Britain's top Catholic clergyman Cardinal Keith O'Brien accused of 'inappropriate behaviour' by four priests
Cardinal O'Brien, 74, faces claims of inappropriate attention by four priests
One priest alleges 'unwanted behaviour' after late-night drinking
Another priest said he was 18 when 'inappropriately approachedO'Brien now faces demands for his immediate resignation
O'Brien wrote of his concerns over same-sex marriage in Scotland in The Daily Telegraph.
He said the proposal represents a 'grotesque subversion of a universally accepted human right'.
'Same-sex marriage would eliminate entirely in law the basic idea of a mother and a father for every child,' he added.
'It would create a society which deliberately chooses to deprive a child of either a mother or a father.'
He also opposed the introduction of civil partnerships, saying he believes that 'such relationships are harmful to the physical, mental and spiritual well-being of those involved'.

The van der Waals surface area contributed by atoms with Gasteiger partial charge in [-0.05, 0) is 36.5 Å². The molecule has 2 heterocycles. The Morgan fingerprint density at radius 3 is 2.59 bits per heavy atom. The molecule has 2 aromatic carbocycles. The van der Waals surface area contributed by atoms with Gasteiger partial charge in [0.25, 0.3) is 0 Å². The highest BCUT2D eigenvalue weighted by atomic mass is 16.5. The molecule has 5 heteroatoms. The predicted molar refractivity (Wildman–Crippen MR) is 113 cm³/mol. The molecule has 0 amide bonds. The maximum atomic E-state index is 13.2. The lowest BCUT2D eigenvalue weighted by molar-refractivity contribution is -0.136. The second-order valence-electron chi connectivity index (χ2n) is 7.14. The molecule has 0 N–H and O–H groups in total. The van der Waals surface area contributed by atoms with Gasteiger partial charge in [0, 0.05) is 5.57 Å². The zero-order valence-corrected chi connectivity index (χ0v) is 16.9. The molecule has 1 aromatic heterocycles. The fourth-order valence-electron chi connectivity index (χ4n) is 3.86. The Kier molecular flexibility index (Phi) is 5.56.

After he was awarded the 'Bigot of the Year' award, Stonewall Scotland director Colin Macfarlane said: 'In the past year the cardinal has likened the campaign for same-sex marriage to slavery, he has called it grotesque.'
Cardinal O'Brien, originally from Northern Ireland, has been Archbishop of St Andrews and Edinburgh since 1985.
In November, he was named 'bigot of the year' by Stonewall, a gay rights charity, for his comments about same-sex marriage.
In August Cardinal O'Brien described it as a ‘grotesque subversion of a universally accepted human right’.
Last week he said the Church should
overturn centuries of tradition and allow priests to marry as many
clerics struggle with celibacy and a wife and family could offer comfort
He said: ‘I would be very happy if others had the opportunity of considering whether or not they could or should get married.
'I realise that many priests have
found it very difficult to cope with celibacy… and felt the need of a
companion, of a woman, to whom they could get married and raise a
The cardinal also appeared to support the
Catholic taboo of not allowing women priests, saying that the teachings
of Jesus do not mention the issue.
Abuse claims have dogged the papacy of Benedict XVI, who is to step
down at the end of February.